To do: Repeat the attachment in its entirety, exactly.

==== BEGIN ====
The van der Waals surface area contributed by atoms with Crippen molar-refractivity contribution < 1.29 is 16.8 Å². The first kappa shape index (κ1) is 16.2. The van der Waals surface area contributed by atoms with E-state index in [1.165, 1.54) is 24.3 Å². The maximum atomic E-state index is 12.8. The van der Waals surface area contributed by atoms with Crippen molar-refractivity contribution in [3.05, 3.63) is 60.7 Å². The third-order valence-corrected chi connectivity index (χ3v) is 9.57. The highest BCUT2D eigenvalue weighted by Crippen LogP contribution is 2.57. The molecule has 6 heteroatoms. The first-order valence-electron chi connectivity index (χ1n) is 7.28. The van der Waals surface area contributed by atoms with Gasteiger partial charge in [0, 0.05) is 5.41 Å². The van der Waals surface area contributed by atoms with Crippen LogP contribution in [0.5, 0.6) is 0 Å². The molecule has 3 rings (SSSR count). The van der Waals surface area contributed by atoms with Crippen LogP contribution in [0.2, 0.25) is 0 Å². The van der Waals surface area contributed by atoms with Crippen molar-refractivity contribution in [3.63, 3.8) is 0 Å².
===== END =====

The van der Waals surface area contributed by atoms with Crippen molar-refractivity contribution < 1.29 is 16.8 Å². The first kappa shape index (κ1) is 16.2. The van der Waals surface area contributed by atoms with E-state index in [1.165, 1.54) is 24.3 Å². The maximum atomic E-state index is 12.8. The van der Waals surface area contributed by atoms with Crippen molar-refractivity contribution in [3.05, 3.63) is 60.7 Å². The third-order valence-corrected chi connectivity index (χ3v) is 9.57. The highest BCUT2D eigenvalue weighted by Crippen LogP contribution is 2.57. The molecule has 6 heteroatoms. The first-order valence-electron chi connectivity index (χ1n) is 7.28. The van der Waals surface area contributed by atoms with Gasteiger partial charge in [0, 0.05) is 5.41 Å². The van der Waals surface area contributed by atoms with Crippen LogP contribution in [0.5, 0.6) is 0 Å². The molecule has 3 rings (SSSR count). The van der Waals surface area contributed by atoms with Crippen LogP contribution in [0.2, 0.25) is 0 Å². The van der Waals surface area contributed by atoms with Crippen molar-refractivity contribution in [3.63, 3.8) is 0 Å².